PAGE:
The Spring Class of 2022, the first NC Promise graduating class, leave Cullowhee as one of the most resilient classes in WCU history. They overcame a pandemic that forced a switch to online classes from home, before returning to campus for hybrid instruction, followed by a return to normalcy. Now they are prepared to take that resiliency into the workplace as proud Catamounts.
Taylor was drawn to WCU because of its small size and location in the mountains, but she was particularly impressed with WCU’s Writing and Learning Commons (WaLC) and University Participant (UP) program. She worked as a course tutor at WaLC for the past seven semesters, where she tutored General Chemistry, Anatomy and Physiology 1 and 2, and Kinesiology 2. “Tutoring has helped me to grow a lot in terms of working with other people, working one-on-one to help them improve,” she says. “And I think that is very relevant to my chosen career. It was a great experience.”
It literally took one day on the campus of Western Carolina University for Madison Surrett to realize it was the place for her. Upon transferring to WCU for her sophomore year after spending one year at a private school in Georgia, Surrett was nervous about coming to Cullowhee. Having felt unaccepted and out of place at her previous school, Surrett didn’t know what to expect.
Rachael Finigan is receiving her Master’s degree in Biology. She has completed her degree in only four semesters—and during 11 months of that, Rachael was collecting data for her thesis. Her research was part of a collaborative project with the Eastern Band of Cherokee Indians and the NC Wildlife Resource Commission to explore the feasibility of restoring native freshwater mussels to the Oconaluftee River within the Qualla Boundary.
The address for the May 10 Graduate School commencement will be delivered by Dana Stockton, a graduating student from Melbourne, Florida, who is receiving his master’s degree through WCU’s online program in human resources. Antonio Oakley of Charlotte, a member of the spring class who is receiving his bachelor’s degree in computer information systems, will provide remarks for the May 11 afternoon undergraduate ceremony. Discover more about our 2019 Commencement Speakers.
Christine McConnell began her college career as a first-generation student majoring in theatre in 2013 and continued her studies through her junior year. At the end of the spring semester in 2016, Christine decided to take a semester off to spend some time with her sister in Portland, Oregon—in her own words, “learning to be an adult.” She returned to North Carolina three months later, ready to resume her studies, but just a month after her return, was diagnosed with Hodgkin's lymphoma. Her whole life was put on hold for treatment.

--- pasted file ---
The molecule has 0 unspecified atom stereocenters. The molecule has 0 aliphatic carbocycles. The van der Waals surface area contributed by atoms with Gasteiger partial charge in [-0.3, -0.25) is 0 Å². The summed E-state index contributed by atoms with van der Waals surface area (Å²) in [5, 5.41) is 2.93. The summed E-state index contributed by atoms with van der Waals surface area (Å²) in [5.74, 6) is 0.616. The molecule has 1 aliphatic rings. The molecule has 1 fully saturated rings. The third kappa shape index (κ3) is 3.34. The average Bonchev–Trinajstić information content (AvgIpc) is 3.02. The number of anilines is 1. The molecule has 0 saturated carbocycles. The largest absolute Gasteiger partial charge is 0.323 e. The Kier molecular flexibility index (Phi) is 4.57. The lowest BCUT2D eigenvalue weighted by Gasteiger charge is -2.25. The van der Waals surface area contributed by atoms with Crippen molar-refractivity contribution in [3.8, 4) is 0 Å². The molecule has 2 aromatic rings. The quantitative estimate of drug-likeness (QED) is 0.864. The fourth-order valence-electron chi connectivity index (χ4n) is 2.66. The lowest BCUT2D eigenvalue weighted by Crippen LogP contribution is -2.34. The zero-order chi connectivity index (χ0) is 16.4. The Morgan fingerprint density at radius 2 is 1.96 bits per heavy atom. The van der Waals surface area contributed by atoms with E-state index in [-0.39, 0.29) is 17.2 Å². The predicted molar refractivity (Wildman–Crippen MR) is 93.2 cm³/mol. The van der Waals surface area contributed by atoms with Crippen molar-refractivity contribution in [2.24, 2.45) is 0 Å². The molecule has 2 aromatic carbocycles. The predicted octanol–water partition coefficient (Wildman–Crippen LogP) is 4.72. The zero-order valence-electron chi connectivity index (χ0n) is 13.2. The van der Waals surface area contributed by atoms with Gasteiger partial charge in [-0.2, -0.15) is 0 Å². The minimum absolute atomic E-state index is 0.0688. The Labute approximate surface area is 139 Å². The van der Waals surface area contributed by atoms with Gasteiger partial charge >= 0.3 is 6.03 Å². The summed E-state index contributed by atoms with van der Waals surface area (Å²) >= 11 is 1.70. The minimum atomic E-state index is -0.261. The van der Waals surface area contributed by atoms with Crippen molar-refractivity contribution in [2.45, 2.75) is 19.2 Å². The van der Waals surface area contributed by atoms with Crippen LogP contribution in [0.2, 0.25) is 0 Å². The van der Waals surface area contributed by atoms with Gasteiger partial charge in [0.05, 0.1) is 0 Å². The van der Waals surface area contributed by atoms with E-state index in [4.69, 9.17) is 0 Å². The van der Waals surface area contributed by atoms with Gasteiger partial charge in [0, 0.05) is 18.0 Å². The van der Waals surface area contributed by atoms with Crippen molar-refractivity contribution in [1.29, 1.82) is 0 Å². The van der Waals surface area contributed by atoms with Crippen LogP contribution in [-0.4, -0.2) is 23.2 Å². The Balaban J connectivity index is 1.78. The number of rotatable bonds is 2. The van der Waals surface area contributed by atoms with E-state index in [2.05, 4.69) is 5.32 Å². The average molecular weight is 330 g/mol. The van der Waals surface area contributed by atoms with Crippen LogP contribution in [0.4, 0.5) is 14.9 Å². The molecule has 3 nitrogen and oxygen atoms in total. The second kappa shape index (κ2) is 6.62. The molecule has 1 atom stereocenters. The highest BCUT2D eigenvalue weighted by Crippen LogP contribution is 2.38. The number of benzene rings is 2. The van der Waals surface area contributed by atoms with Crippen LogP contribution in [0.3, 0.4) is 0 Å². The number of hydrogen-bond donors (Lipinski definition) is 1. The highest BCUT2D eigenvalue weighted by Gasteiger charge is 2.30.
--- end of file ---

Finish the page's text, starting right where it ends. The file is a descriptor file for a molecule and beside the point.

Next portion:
Ke’La Porter is graduating from WCU’s College of Health and Human Sciences with a degree in athletic training. As a high school student in Clayton, N.C., Ke’La played basketball and ran track, until suffering an injury during a basketball game. While undergoing physical therapy to treat her injury, Ke’La decided she’d like to become a physical therapist. However, when the high school brought an athletic trainer on board to work with her, Ke’La was introduced to sports medicine and realized she’d found her calling.
Matthew McDonough could have followed his friends to the University of North Carolina at Chapel Hill after he graduated from Asheville High School in 2015, but he didn’t. He chose to study at Western Carolina University instead, to better find out who he was — by himself.
If there was one thing that Emma Hand was certain of coming out of high school, it was that she wanted no part of running cross country or track and field in college. After suffering through shin splints, and the stress and anxiety that come with running, Hand simply wanted to go to college and focus on her studies in emergency medical care. That was until former Western Carolina University cross country/track and field coach Danny Williamson convinced to her join his team in Cullowhee.
Madison Hale, originally from the North Carolina town of Albermarle, calls herself quiet, an introvert—but she’s already carved out an adventurous path for herself. After graduation, she plans to hike all 2,190 miles of the Appalachian Trail with her brother, who is graduating from high school. “We’re both taking a year to do this,” she says. “It’s been a dream of ours.” Though it could take four to six months, she wants to take her time. “I want to see everything I can,” she says, “since it’s a once in a lifetime thing.”